Expanding the grey area

To move forward on insurgency and secessionist movements, the line between military operations and politics must be defined.

In his book Kashmir: The Vajpayee years, A.S Dulat, the former R&AW chief, evocatively writes that “The problem with Delhi is that it sees everything in Black and White, whereas Kashmir’s favourite colour is grey.” Kashmir is complex, and a “either you are with us, or you’re against us” policy doesn’t bode well for its future. This is a thought he reiterated recently in a talk in Bangalore. In the same event, the political scientist Ashutosh Varhney stated that according to his understanding “Delhi’s policy towards insurgents has always been either you are a separatist, or you join the electoral process, and therefore accept the legitimacy of the Indian constitution, there is nothing in-between.” He also asked how one could expand the “grey” area.

Why has there been a lack of sophistication or nuance while dealing with secessionist movements in India? A lot has to do with the nature of civil-military relations in India. The civilian government, right from the time of independence, believed that the army should be under the control of the government; that the army’s role in politics should be minimised. This belief was indeed, strongly felt even during the national movement. As a result, as Steven Wilkinson has argued in his book Army and Nation, the army was subjected to various “control measures” such as the “commander in chief [of the Army] was taken out of the cabinet [such as it was in the colonial administration] and was made responsible to the Defence Minister, with overall expenditure decisions now to be approved by the Ministry of Defence (and increasingly also by the Ministry of Finance) rather than the army’s own military finance department.” Further, as Wilkinson has laid out in his book, several policies were enacted to weaken the cohesiveness of the army to deter it from undertaking coups. Further, the government made sure to informally reserve the top positions in the army to officers who don’t belong to the ethnic group who otherwise dominate the officer ranks. For instance, as Wilkinson demonstrates, Punjabis in general and Sikhs in particular, who were relatively overrepresented in the army, “were less successful than they would otherwise been in getting appointed to the corps commands, and in particular of COAS. From 1947 to 1977 all but one Army COAS was from outside the Punjabi heartland of the Army; the men appointed came from Coorg, Mysore, Rajasthan….and even from the hugely underrepresented state of West Bengal.” These were few among many other policies and conventions which subjected the army to proper governmental control.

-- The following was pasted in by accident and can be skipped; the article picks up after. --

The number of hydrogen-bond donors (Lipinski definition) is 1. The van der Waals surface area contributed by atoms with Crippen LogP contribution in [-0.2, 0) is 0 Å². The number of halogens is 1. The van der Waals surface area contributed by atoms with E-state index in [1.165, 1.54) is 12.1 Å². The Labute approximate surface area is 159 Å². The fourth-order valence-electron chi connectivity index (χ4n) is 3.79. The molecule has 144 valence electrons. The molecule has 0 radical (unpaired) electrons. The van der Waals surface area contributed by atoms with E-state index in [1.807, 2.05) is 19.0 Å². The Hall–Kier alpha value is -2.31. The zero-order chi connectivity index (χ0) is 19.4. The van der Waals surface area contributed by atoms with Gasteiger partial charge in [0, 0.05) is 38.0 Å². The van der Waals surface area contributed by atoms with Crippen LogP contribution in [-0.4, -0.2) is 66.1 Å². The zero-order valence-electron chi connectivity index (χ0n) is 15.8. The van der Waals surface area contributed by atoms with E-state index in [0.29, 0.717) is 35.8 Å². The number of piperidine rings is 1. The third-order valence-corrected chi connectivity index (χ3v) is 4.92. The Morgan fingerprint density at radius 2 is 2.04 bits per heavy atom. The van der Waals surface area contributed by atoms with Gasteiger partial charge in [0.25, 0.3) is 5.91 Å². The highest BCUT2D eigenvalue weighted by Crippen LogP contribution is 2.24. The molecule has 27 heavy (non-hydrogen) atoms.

However, as Wilkinson argues, the reason why the army seems to have acquiesced to these constraints, is because it has got a “wide degree of control in operational matters”. A tacit agreement seems to have been set between the civil administration and the military that the government will not interfere in operational matters, “especially at the periphery of the country where it has increasingly been used on counterinsurgency duties”. This has not been good for democracy, primarily because the distinction between operational matters and politics has never been clear, nor have they ever been made so. One way to expand the “grey area” is to conduct a serious debate about AFSPA, however in 2011, when Omar Abdullah, the then Chief Minister of J&K called for amendments to the policy, the army publically criticised this move and thwarted any move in this direction. Therefore, if we are to move forward it is imperative that the line between operational matters and politics be clarified; for this, what military operations are needs to be properly defined and operationalised.

Adhip Amin is a Research Associate at Takshashila Institution. Adhip tweets @AdhipAmin1.